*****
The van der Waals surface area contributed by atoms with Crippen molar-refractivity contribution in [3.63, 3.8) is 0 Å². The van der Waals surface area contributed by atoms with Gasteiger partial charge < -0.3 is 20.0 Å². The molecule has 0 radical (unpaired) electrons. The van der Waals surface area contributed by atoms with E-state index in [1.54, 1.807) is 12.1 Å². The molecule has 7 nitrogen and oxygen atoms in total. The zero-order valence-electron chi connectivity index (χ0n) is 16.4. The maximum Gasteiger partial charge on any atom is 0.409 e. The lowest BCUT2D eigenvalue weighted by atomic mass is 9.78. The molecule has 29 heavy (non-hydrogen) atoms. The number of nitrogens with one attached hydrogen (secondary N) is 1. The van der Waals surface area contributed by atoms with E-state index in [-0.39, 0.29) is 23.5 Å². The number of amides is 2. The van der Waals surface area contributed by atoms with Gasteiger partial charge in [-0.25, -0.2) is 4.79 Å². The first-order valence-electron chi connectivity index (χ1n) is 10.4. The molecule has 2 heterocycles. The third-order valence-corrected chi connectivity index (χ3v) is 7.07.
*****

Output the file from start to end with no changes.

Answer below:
The van der Waals surface area contributed by atoms with Crippen molar-refractivity contribution in [3.63, 3.8) is 0 Å². The van der Waals surface area contributed by atoms with Gasteiger partial charge < -0.3 is 20.0 Å². The molecule has 0 radical (unpaired) electrons. The van der Waals surface area contributed by atoms with E-state index in [1.54, 1.807) is 12.1 Å². The molecule has 7 nitrogen and oxygen atoms in total. The zero-order valence-electron chi connectivity index (χ0n) is 16.4. The maximum Gasteiger partial charge on any atom is 0.409 e. The lowest BCUT2D eigenvalue weighted by atomic mass is 9.78. The molecule has 29 heavy (non-hydrogen) atoms. The number of nitrogens with one attached hydrogen (secondary N) is 1. The van der Waals surface area contributed by atoms with E-state index in [-0.39, 0.29) is 23.5 Å². The number of amides is 2. The van der Waals surface area contributed by atoms with Gasteiger partial charge in [-0.25, -0.2) is 4.79 Å². The first-order valence-electron chi connectivity index (χ1n) is 10.4. The molecule has 2 heterocycles. The third-order valence-corrected chi connectivity index (χ3v) is 7.07.